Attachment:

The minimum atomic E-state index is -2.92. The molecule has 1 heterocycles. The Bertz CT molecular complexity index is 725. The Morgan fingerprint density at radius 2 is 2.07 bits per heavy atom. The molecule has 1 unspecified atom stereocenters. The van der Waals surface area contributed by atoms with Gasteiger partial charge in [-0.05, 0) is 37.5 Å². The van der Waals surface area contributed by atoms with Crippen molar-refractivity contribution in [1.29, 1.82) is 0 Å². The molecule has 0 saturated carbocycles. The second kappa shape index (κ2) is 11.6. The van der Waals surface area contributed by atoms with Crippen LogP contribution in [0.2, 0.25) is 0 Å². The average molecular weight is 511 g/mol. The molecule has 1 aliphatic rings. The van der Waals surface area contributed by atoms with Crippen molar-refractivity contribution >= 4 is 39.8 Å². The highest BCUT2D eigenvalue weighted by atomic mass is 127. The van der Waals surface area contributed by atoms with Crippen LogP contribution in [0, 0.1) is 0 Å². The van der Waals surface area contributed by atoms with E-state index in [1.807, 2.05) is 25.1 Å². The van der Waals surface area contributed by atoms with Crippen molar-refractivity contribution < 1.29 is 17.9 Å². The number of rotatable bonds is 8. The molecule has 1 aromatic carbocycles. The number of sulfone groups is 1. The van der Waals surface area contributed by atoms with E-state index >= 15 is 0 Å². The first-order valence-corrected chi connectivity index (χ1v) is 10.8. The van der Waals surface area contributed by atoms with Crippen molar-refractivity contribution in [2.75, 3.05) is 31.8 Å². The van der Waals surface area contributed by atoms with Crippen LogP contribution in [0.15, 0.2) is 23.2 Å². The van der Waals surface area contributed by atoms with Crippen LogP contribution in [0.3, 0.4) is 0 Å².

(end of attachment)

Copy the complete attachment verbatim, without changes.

The minimum atomic E-state index is -2.92. The molecule has 1 heterocycles. The Bertz CT molecular complexity index is 725. The Morgan fingerprint density at radius 2 is 2.07 bits per heavy atom. The molecule has 1 unspecified atom stereocenters. The van der Waals surface area contributed by atoms with Gasteiger partial charge in [-0.05, 0) is 37.5 Å². The van der Waals surface area contributed by atoms with Crippen molar-refractivity contribution in [1.29, 1.82) is 0 Å². The molecule has 0 saturated carbocycles. The second kappa shape index (κ2) is 11.6. The van der Waals surface area contributed by atoms with Crippen LogP contribution in [0.2, 0.25) is 0 Å². The average molecular weight is 511 g/mol. The molecule has 1 aliphatic rings. The van der Waals surface area contributed by atoms with Crippen molar-refractivity contribution >= 4 is 39.8 Å². The highest BCUT2D eigenvalue weighted by atomic mass is 127. The van der Waals surface area contributed by atoms with Crippen LogP contribution in [0, 0.1) is 0 Å². The van der Waals surface area contributed by atoms with E-state index in [1.807, 2.05) is 25.1 Å². The van der Waals surface area contributed by atoms with Crippen molar-refractivity contribution < 1.29 is 17.9 Å². The number of rotatable bonds is 8. The molecule has 1 aromatic carbocycles. The number of sulfone groups is 1. The van der Waals surface area contributed by atoms with E-state index >= 15 is 0 Å². The first-order valence-corrected chi connectivity index (χ1v) is 10.8. The van der Waals surface area contributed by atoms with Crippen molar-refractivity contribution in [2.75, 3.05) is 31.8 Å². The van der Waals surface area contributed by atoms with Crippen LogP contribution in [0.15, 0.2) is 23.2 Å². The van der Waals surface area contributed by atoms with Crippen LogP contribution in [0.3, 0.4) is 0 Å².